A close look at the arm, made several years ago by ourselves from a piece of 3-ply timber, revealed that the timber had been split for a while through two of the three plys - note the dirty two plys against the one fresh break in the middle photo.

By the late afternoon, the replacement arm had been cut to shape and given its first undercoat. It is made from a rather thicker piece of wood!

But some good news - In November last year we resealed and repainted the roof finials of the box - even in the downpours associated with 'Doris' not a drop reached the upstairs floor!



February - bits and pieces

Some while back we were given a quantity of bits and pieces, one of which was apparently a two-aspect stop signal. Recent investigation has shown that it was actually a traffic light signal - internal circuits suggest it had been used to control entrance/exit through a narrow gateway or other restricted passage. We decided it could be converted into a two-aspect signal to form a working demonstration with our two train dispatching indicators acquired last year.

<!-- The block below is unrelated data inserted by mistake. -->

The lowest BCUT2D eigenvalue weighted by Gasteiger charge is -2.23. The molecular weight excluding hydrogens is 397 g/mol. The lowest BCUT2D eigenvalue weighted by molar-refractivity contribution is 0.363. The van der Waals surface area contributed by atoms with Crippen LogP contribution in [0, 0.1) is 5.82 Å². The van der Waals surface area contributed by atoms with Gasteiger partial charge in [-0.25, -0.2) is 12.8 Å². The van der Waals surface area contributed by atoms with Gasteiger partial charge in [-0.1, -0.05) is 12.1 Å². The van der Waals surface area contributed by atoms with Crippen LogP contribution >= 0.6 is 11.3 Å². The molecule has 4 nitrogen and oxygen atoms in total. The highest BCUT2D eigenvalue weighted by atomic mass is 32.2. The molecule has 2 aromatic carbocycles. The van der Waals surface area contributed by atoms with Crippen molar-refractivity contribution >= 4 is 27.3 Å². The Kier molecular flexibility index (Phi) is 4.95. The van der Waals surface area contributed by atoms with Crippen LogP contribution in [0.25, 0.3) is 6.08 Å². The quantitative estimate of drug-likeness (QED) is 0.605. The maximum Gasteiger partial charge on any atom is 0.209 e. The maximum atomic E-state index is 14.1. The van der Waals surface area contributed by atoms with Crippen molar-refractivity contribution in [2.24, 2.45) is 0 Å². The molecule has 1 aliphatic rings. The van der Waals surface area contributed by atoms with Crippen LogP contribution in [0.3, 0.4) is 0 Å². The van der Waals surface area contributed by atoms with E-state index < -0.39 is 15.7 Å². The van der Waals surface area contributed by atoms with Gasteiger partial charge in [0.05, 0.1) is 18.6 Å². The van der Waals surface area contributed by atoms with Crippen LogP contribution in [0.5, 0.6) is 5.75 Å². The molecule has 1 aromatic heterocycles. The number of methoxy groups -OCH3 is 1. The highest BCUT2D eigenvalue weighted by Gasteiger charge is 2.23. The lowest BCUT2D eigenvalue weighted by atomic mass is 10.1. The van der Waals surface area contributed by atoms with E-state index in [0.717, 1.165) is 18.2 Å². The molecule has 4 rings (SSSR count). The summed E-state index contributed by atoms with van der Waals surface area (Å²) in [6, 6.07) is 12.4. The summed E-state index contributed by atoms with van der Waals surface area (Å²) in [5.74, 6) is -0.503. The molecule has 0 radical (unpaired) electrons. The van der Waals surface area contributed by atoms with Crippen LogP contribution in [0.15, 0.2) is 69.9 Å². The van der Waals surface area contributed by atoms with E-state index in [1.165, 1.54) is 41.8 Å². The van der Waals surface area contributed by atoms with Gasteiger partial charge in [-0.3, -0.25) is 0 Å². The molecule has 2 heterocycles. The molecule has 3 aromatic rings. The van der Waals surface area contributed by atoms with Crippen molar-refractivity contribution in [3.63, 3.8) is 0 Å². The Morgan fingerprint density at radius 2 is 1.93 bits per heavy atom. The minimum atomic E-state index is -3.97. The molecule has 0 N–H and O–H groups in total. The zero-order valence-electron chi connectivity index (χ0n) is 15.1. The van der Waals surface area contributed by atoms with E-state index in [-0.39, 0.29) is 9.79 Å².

So we have stripped and cleaned it ready for its conversion into a signal, as you can see  >

In 2016 we mentioned problems with animals invading part of our cable ducts. Checking more of the ductwork at the North end of the garden we found further traces of animal life. One section had dozens of empty snail shells in it. Fortunately the cable running through the duct is a large one and wasn't chewed!

January off to a good start!

The first Open Afternoon of 2017 saw 66 visitors to the box during the afternoon - and the sale of a couple of the spare signals left over from the LED signals we got and installed during 2016.

The number of visitors on our only Open Afternoon in this January is heartening, and it seems mostly due to our President's 30-second plug on Three Counties Radio the previous day!

The following weekend (14th/15th) we were at the resited Chiltern Model Railway Show at Stevenage Leisure Centre. We were in one of the two main halls used by the exhibition alongside other stands, with more room and no longer on our own by the exit. Sales of books, wagons and other items totaled well over £300 to add to our funds. In addition many leaflets were given out and hopefully new contacts made. Thanks are due to the CMRA for letting us attend and to those members who helped on the stand for their efforts. 

 Exhibition  Stand